What’s Lurking in the Shadows of Dark Patterns?

By: Linda Coniglio, Information Governance and Privacy Specialist

It’s that time of year when pumpkin sales soar, horror movies are plentiful, and everyone plans to dress as some spooky character for trick or treat. It’s the tricksters we need to be aware of – the Captain Jack Sparrow type. As a sea pirate, Jack is confident in every situation. He cheats his way through every game and is quick on his feet. He is the one who knows how to play certain games to win real money! He’s a thinker and a planner and always two steps ahead of his opponents. His true intentions are known only to him.

Tricksters aren’t just for Halloween. You may encounter them daily. Dark patterns are the Jack Sparrow’s of website and app design.

What are dark patterns?

Dark patterns are tricks used in websites and apps that cause you to do things you didn’t mean to do such as buying something that just showed up in your shopping cart because you selected another item or when you want to unsubscribe from a mailing list but the unsubscribe button is buried in paragraphs of text at the bottom of the page.

Dark patterns aren’t just poor UX development, nor are they mistakes. They are carefully planned and executed with an understanding of human psychology. Dark patterns don’t typically have the consumer’s best interests in mind. Instead, they drive behavior toward company priorities. If you’re like most people, you don’t read every word on every page. It’s human nature to skim and make assumptions; dark patterns take advantage of these human tendencies.

The term was first coined by Harry Brignull a UX specialist. He explains that dark patterns come in many forms and trick people out of time or money, or into forfeiting personal data. Harry defines several types of dark patterns:

  • Trick questions: You respond to a question that tricks you into giving an answer you didn’t intend.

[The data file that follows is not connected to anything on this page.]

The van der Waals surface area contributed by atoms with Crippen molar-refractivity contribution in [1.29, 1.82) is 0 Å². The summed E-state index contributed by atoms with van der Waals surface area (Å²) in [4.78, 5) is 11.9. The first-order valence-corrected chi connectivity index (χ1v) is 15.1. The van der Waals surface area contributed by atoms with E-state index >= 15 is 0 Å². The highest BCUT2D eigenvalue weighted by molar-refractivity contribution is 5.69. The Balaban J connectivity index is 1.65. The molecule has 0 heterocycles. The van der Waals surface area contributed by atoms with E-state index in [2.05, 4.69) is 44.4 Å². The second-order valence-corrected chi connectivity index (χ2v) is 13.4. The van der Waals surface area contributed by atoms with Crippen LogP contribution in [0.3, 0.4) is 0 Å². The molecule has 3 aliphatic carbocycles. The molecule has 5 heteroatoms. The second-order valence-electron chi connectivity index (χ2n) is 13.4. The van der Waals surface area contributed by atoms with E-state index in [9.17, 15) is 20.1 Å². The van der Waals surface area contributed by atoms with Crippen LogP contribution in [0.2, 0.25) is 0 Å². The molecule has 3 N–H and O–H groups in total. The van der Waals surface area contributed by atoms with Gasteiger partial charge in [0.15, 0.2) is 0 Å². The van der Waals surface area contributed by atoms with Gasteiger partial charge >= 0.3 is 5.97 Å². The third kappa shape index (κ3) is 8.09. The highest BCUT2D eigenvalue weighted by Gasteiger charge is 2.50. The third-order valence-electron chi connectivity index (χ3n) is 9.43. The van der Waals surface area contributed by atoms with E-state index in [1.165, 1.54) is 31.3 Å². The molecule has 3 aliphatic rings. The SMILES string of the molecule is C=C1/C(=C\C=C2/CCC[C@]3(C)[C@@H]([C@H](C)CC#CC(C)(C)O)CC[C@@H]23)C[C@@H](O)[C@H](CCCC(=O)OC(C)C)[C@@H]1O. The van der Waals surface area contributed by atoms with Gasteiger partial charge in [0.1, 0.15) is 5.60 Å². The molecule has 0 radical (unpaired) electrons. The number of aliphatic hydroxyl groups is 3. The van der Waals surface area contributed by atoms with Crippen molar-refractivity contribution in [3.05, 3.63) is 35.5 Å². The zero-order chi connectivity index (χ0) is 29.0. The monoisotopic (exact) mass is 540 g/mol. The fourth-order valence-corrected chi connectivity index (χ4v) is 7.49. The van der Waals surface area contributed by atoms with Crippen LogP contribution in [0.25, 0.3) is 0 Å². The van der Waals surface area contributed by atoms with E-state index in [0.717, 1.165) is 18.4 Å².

• Roach motel: You sign up for something easily but then find it very difficult to get out.
  • Privacy Zuckering: You are tricked into publicly sharing more information about yourself than you intended (Yep, named after Mark Zuckerberg, Facebook CEO)
  • Misdirection: The design purposefully focuses your attention on one thing to distract your attention from another
  • Confirmshaming: The act of guilting the user into opting into something. The option to decline is worded in such a way as to shame the user.
  • Forced Continuity: When your free trial with a service comes to an end, and your credit card silently gets charged.

A few are listed above; click to see his full list.

Are they legal?

Kinda! Lawmakers are taking notice, however. For example, the California Privacy Rights Act (CPRA), which was approved by voters in November 2020, outlaws some dark patterns that trick people into giving companies more data than they intended. A section of the CPRA defines user consent and includes this statement, “. . . agreement obtained through use of dark patterns does not constitute consent.” This is the first time “dark patterns” appear in US law, but it’s likely not the last. The Washington privacy bill introduced in January 2020 copied verbatim California’s dark pattern language. The Washington privacy bill did not pass, however.

The Children’s Online Privacy Protection Act (COPPA) gives the FTC authority over privacy violations against children under 13. This law includes many dark pattern types but doesn’t mention the term specifically.

What can you do?

Education is your superpower against the tricksters. Knowing companies have talented people testing and experimenting with design techniques guiding you towards the company’s most desirable responses is a good start. Understanding your own tendencies related to making assumptions and carefully reading text adds to your defense. Publicly calling out companies also helps stop the tricksters. If a site is called out for misleading customers, the company might take steps to correct the design to keep customers happy.

What can companies do?

Make trust a differentiator! Engaging a reputable design agency to create your website and utilizing ethical business tactics to build consumer trust and brand loyalty can make a big difference. The focus must be on the consumer. Consumers flock to brands they love and respect. According to Gartner, by 2023, companies that earn and maintain digital trust with customers will see 30 percent more digital commerce profits than their competitors. Companies using dark patterns won’t earn consumer trust, and they’ll see their customers go elsewhere for treats.

Have a great day!

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